When I was a little girl, we would visit my grandparents in Brooklyn every Sunday. Across the street from them was a bakery that made two things, bagels and bialys. I loved to get a hot onion bialy, which is like a bagel with no hole, topped with onions just like your bread, and I'd tear into it while it was still warm on the walk back to my grandparents' house. Your post takes me right back to that time; I can close my eyes and smell the onion.

Orchidea 12:48 AM  

I like this youghurt bread... great recipe! I will try it.
Ciao.

Patricia Scarpin 9:01 AM  

Anh, this bread looks fantastic! I'm tagging this recipe, I want to give it a try soon!

I can't cook without onions - I make rice with it, beef, chicken, omelets... the whole bunch.

My husband says the best smell a kitchen can have is the smell of chopped onions being cooked in olive oil. :)

Angie 6:09 PM  

Anh,

I'm like you, avoid raw onions like the plague, heee... But cooked ones I would eat, though not too much still. Your onion bread is fabulous, can almost smell the aroma :p

sher 7:40 PM  

Beautiful!! I can't imagine life with out onions. And your bread looks delicious--and imaginative!

Susan 11:54 AM  

Oh, I just love the aroma and taste of caramelized onions. This bread looks and sounds amazingly delicious!

Precious Moments 12:51 PM  

oh gosh! this looks soooooo good!

Kalyn 1:53 PM  

The photos are really beautiful. I wear contact lenses, and the only time onions bother me is when I don't have my contacts in, so no help for you there!

joey 9:53 PM  

That bread look delicious! I love cooked onions (I actually like them uncooked as well)...I always have to have onions in the house :) I'm bookmaking this!

Helene 10:11 PM  

I love this bread. It´s looking so delicious to me, want to have a bite. :)

Asha 11:25 PM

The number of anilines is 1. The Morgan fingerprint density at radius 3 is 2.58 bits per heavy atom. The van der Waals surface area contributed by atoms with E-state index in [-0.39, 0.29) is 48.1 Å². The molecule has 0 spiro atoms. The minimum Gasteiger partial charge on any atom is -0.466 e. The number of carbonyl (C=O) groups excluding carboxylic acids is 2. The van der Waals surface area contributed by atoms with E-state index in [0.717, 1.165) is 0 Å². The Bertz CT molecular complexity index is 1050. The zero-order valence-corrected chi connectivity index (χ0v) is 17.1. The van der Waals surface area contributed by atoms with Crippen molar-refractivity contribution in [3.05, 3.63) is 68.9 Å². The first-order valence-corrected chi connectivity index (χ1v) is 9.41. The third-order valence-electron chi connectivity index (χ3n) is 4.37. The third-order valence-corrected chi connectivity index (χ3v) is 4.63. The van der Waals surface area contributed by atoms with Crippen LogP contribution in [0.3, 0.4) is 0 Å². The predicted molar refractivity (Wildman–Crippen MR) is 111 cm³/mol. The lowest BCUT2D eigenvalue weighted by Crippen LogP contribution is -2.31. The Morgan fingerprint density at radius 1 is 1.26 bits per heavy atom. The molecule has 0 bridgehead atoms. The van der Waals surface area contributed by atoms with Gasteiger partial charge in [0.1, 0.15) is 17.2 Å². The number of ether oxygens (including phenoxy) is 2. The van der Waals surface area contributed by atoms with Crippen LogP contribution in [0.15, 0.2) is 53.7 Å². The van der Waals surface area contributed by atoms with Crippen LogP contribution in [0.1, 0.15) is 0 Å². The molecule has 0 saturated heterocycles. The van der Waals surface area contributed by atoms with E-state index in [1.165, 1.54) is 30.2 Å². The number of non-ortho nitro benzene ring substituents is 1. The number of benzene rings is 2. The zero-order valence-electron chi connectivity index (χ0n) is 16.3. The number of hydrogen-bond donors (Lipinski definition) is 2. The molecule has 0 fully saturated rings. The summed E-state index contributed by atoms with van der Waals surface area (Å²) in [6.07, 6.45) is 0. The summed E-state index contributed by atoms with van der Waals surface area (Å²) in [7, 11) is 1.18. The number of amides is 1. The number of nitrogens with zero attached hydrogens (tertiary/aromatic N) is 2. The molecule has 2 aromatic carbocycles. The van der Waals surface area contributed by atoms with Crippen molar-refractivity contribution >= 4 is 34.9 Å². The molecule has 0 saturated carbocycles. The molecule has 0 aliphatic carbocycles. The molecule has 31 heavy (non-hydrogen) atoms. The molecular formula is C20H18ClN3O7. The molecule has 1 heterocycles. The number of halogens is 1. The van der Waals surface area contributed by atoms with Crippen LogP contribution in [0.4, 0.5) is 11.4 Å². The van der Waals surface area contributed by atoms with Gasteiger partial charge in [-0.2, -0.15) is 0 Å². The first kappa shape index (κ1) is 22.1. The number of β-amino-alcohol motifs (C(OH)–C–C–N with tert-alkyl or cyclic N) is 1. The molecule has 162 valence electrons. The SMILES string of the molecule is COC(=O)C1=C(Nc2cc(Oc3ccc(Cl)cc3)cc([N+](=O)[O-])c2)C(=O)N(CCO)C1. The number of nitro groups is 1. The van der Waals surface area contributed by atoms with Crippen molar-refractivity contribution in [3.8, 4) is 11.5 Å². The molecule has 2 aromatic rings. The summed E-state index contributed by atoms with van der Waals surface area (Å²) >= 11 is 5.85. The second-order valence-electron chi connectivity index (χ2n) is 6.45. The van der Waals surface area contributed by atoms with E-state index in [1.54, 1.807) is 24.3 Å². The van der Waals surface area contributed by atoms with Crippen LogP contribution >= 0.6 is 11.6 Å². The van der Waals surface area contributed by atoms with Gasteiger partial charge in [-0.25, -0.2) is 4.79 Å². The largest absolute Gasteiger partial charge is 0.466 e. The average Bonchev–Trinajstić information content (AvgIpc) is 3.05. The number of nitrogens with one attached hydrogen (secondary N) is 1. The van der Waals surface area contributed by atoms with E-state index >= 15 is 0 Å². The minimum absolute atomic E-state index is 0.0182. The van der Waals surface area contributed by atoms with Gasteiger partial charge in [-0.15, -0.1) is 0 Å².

YUMMY! Onion Focaccia! I love it,looks great!:))

Nupur 5:52 AM  

That bread looks incredible! I love onions in al forms, and I love that this recipe calls for whole-wheat flour.
Since you don't like the strong taste of raw onions, I was reminded of a tip that I learnt from a TV cooking show by Rick Bayless: Chop the raw onion. Place it in a strainer and rinse it under cold water, this washes off a lot of the unpleasant strong taste and the onion tastes much milder.

Katie 7:43 AM  

I'm with you about the raw onions; I'm always picking them out. But I live them cooked in any way.
The yogurt in the bread is great.
The whole recipe looks yummy!

Anh 9:45 AM  

Lydia, thanks for sharing such a incredible memory with me. Much appreciated.

Orchidea, hope you like it.

Patricia, yes, onion & olive oil! Heavenly! ;)

Angie, thanks pal.

Sher, yes onion is essential in cooking. Can't agree more!

Susan, agree! I love caramelised onion with some bread and BBQ sausage. :P

Edith, thank you.

Kalyn, actually wearing contact lense is a good idea. :D

Joey, thank you.

Helene, thanks for your kind words.

Asha, yes, the shape of the bread deos look like foccacia.

Nurpur, thanks for the great tips!

Katie, you are absolutely right! :D

PL Leong 6:03 PM  

Hi Anh,

Great looking bread and great photography.

I love caramelised onions....mmmm yum yum.

Btw, how cold/hot is the room temperature when you did the starter? I was just wondering whether the hot & humid weather in Malaysia will be ok for leaving the starter outside for 24 hours.

PL Leong 10:10 AM  

Hi Anh,

Thanks for your quick reply. Your tip will come in handy. Hope to make it this week.

Have a great weekend.

p/s you're doing a great job. I love coming over to drool at your blog.